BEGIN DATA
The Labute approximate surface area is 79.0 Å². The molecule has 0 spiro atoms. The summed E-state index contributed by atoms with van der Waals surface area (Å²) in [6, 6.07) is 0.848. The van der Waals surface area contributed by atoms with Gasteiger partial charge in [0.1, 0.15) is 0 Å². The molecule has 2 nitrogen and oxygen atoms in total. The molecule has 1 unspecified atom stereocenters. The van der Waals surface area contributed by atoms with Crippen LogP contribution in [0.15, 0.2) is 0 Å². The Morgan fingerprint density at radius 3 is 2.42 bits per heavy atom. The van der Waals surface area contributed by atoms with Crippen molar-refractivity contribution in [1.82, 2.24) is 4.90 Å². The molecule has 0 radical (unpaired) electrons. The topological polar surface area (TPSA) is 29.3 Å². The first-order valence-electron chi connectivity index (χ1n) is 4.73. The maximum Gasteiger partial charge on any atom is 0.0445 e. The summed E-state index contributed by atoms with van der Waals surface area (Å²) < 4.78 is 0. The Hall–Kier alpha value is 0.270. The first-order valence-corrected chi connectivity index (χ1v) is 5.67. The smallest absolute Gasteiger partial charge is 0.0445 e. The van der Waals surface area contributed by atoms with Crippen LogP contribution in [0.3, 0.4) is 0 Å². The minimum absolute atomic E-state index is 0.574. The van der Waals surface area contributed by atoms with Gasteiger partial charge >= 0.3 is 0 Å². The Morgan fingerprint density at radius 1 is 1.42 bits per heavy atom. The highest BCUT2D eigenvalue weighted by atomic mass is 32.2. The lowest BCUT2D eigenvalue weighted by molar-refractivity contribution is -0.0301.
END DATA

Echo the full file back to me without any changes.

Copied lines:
The Labute approximate surface area is 79.0 Å². The molecule has 0 spiro atoms. The summed E-state index contributed by atoms with van der Waals surface area (Å²) in [6, 6.07) is 0.848. The van der Waals surface area contributed by atoms with Gasteiger partial charge in [0.1, 0.15) is 0 Å². The molecule has 2 nitrogen and oxygen atoms in total. The molecule has 1 unspecified atom stereocenters. The van der Waals surface area contributed by atoms with Crippen LogP contribution in [0.15, 0.2) is 0 Å². The Morgan fingerprint density at radius 3 is 2.42 bits per heavy atom. The van der Waals surface area contributed by atoms with Crippen molar-refractivity contribution in [1.82, 2.24) is 4.90 Å². The molecule has 0 radical (unpaired) electrons. The topological polar surface area (TPSA) is 29.3 Å². The first-order valence-electron chi connectivity index (χ1n) is 4.73. The maximum Gasteiger partial charge on any atom is 0.0445 e. The summed E-state index contributed by atoms with van der Waals surface area (Å²) < 4.78 is 0. The Hall–Kier alpha value is 0.270. The first-order valence-corrected chi connectivity index (χ1v) is 5.67. The smallest absolute Gasteiger partial charge is 0.0445 e. The van der Waals surface area contributed by atoms with Crippen LogP contribution in [0.3, 0.4) is 0 Å². The minimum absolute atomic E-state index is 0.574. The van der Waals surface area contributed by atoms with Gasteiger partial charge >= 0.3 is 0 Å². The Morgan fingerprint density at radius 1 is 1.42 bits per heavy atom. The highest BCUT2D eigenvalue weighted by atomic mass is 32.2. The lowest BCUT2D eigenvalue weighted by molar-refractivity contribution is -0.0301.